The initiative wouldn’t have happened—at least in the form that it took— without, however, certain enabling conditions. The end of the Cold War in 1989 was especially important. Since the early 1950s, right-wing politicians have assailed (and periodically investigated) the big US foundations, and Ford in particular, for alleged sympathy for socialism and, by extension, the country’s enemies. In a Cold War political culture that exposed left-leaning individuals and institutions to sometimes virulent red-baiting, Ford and the others charted an often cautious course.6 Skittish trustees and predictable flack from the Right led foundations like Ford to tread carefully around initiatives whose social justice goals might be taken up as evidence of disloyalty.7 After 1989, some of this pressure was lifted.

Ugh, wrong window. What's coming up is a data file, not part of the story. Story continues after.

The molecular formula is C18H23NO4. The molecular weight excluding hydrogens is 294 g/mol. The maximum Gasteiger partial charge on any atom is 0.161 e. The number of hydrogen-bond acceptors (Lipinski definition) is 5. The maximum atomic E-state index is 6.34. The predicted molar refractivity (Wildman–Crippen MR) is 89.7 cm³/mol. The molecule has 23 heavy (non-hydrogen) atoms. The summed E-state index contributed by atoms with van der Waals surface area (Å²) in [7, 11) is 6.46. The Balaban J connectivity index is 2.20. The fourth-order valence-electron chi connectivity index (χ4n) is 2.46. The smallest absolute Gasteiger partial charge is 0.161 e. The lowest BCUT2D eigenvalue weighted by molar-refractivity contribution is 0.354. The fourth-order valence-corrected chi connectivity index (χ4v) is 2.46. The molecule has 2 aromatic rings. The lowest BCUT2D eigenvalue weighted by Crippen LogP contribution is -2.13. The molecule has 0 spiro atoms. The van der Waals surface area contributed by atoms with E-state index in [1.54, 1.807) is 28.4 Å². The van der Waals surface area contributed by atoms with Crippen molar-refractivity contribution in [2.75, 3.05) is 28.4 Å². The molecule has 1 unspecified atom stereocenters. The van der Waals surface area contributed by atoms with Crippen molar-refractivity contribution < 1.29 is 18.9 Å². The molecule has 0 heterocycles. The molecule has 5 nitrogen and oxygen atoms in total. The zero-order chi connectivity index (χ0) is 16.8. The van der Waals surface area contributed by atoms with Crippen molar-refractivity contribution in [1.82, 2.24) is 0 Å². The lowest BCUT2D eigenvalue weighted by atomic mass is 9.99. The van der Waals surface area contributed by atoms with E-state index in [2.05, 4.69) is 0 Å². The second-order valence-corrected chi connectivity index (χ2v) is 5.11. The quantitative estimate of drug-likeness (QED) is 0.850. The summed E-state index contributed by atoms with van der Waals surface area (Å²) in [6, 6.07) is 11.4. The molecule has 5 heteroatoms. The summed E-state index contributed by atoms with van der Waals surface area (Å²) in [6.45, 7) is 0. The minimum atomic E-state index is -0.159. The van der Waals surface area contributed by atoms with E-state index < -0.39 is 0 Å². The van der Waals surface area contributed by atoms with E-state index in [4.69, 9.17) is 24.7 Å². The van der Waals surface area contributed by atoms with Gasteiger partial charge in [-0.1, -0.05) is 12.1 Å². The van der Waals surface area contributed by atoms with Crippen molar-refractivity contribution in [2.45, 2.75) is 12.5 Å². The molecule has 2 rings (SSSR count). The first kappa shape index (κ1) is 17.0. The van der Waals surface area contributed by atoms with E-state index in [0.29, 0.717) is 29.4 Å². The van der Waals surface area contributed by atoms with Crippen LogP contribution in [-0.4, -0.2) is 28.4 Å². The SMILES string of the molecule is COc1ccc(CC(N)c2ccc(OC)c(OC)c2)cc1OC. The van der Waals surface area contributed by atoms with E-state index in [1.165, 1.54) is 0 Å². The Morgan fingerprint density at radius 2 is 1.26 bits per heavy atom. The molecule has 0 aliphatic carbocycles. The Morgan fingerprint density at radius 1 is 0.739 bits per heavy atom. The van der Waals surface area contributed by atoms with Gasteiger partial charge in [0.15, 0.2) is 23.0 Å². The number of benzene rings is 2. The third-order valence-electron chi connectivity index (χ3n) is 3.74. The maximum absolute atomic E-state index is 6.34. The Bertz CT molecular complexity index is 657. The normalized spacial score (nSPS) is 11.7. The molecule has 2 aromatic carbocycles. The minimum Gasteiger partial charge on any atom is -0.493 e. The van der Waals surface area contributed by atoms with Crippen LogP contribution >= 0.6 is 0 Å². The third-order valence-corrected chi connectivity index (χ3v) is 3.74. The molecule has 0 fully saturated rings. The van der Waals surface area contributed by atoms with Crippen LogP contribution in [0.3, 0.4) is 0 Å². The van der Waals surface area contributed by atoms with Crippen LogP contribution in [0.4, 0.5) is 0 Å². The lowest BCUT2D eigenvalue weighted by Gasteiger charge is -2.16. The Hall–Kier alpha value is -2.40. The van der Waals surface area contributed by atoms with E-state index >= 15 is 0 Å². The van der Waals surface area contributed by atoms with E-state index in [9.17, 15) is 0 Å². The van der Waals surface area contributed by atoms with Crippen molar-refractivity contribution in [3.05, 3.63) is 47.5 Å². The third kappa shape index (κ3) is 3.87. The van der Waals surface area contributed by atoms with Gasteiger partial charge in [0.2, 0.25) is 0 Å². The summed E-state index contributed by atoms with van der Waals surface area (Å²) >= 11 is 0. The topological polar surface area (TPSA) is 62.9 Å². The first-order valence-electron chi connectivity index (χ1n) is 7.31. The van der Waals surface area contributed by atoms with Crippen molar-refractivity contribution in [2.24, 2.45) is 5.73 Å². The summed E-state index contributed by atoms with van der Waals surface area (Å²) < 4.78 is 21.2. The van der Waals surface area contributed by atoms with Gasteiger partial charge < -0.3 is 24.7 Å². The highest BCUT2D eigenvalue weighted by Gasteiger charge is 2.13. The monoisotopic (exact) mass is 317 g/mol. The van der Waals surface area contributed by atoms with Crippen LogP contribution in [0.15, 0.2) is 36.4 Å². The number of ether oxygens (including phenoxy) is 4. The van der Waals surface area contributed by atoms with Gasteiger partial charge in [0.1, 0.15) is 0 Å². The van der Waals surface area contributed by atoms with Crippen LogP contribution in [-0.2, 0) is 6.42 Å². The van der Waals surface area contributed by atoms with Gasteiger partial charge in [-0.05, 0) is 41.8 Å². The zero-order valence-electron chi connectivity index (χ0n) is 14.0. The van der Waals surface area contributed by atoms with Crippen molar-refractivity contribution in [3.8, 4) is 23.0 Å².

The end of the Cold War was important for another reason: the blurring of the Left’s once-sharp divide between reformers and radicals. The collapse of “actually existing socialism” occurred in the midst of an embrace of market- based solutions to public policy problems. Market fundamentalism, especially in Britain and the United States since the early 1980s, had justified policies that benefitted the wealthy at the expense of the social safety net and the poor. The US ideological spectrum, at least in electoral politics, had already shifted rightward by the time the country’s Cold War enemy buckled. In the face of the market juggernaut—and with no real socialist alternative—the traditional enmity between reformers and radicals lost some of its edge. If the word “liberal” was, for the New Left of the 1960s for example, a pejorative, the post- 1989 resistance to market fundamentalism served to rally liberals and radicals alike around concepts like strong democracy. The always-fractious Left was to some extent united by a common enemy.